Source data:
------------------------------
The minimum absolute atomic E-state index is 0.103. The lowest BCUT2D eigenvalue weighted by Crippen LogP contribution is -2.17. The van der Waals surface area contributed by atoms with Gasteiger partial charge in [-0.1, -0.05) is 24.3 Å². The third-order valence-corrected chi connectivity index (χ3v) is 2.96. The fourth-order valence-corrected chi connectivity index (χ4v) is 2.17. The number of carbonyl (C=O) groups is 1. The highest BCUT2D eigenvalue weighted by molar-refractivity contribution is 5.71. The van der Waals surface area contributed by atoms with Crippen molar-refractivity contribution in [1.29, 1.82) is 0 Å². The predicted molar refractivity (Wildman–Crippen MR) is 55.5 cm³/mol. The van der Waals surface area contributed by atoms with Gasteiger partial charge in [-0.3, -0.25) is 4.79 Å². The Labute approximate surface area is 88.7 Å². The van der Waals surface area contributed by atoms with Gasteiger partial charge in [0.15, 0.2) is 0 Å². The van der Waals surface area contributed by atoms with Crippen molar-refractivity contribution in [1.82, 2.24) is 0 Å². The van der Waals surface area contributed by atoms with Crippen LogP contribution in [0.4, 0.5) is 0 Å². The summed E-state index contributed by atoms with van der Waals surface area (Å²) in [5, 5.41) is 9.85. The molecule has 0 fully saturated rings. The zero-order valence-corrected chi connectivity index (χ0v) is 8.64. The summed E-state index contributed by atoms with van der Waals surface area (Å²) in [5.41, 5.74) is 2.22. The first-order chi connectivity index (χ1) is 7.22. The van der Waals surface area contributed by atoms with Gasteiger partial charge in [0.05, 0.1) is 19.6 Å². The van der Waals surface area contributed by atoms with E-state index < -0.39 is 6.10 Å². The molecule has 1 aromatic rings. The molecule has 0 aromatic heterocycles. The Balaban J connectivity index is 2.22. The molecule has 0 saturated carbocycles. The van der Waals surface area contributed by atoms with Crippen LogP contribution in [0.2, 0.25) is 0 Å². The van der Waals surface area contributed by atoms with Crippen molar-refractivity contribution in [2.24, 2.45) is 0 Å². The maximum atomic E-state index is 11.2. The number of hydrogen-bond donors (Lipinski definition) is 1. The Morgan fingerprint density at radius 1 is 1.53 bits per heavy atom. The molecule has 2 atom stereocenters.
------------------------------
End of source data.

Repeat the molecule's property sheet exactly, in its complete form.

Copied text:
The minimum absolute atomic E-state index is 0.103. The lowest BCUT2D eigenvalue weighted by Crippen LogP contribution is -2.17. The van der Waals surface area contributed by atoms with Gasteiger partial charge in [-0.1, -0.05) is 24.3 Å². The third-order valence-corrected chi connectivity index (χ3v) is 2.96. The fourth-order valence-corrected chi connectivity index (χ4v) is 2.17. The number of carbonyl (C=O) groups is 1. The highest BCUT2D eigenvalue weighted by molar-refractivity contribution is 5.71. The van der Waals surface area contributed by atoms with Crippen molar-refractivity contribution in [1.29, 1.82) is 0 Å². The predicted molar refractivity (Wildman–Crippen MR) is 55.5 cm³/mol. The van der Waals surface area contributed by atoms with Gasteiger partial charge in [-0.3, -0.25) is 4.79 Å². The Labute approximate surface area is 88.7 Å². The van der Waals surface area contributed by atoms with Gasteiger partial charge in [0.15, 0.2) is 0 Å². The van der Waals surface area contributed by atoms with Crippen molar-refractivity contribution in [1.82, 2.24) is 0 Å². The van der Waals surface area contributed by atoms with Crippen LogP contribution in [0.4, 0.5) is 0 Å². The summed E-state index contributed by atoms with van der Waals surface area (Å²) in [5, 5.41) is 9.85. The molecule has 0 fully saturated rings. The zero-order valence-corrected chi connectivity index (χ0v) is 8.64. The summed E-state index contributed by atoms with van der Waals surface area (Å²) in [5.41, 5.74) is 2.22. The first-order chi connectivity index (χ1) is 7.22. The van der Waals surface area contributed by atoms with Gasteiger partial charge in [0.05, 0.1) is 19.6 Å². The van der Waals surface area contributed by atoms with E-state index < -0.39 is 6.10 Å². The molecule has 1 aromatic rings. The molecule has 0 aromatic heterocycles. The Balaban J connectivity index is 2.22. The molecule has 0 saturated carbocycles. The van der Waals surface area contributed by atoms with Crippen LogP contribution in [0.2, 0.25) is 0 Å². The van der Waals surface area contributed by atoms with Crippen molar-refractivity contribution in [2.24, 2.45) is 0 Å². The maximum atomic E-state index is 11.2. The number of hydrogen-bond donors (Lipinski definition) is 1. The Morgan fingerprint density at radius 1 is 1.53 bits per heavy atom. The molecule has 2 atom stereocenters.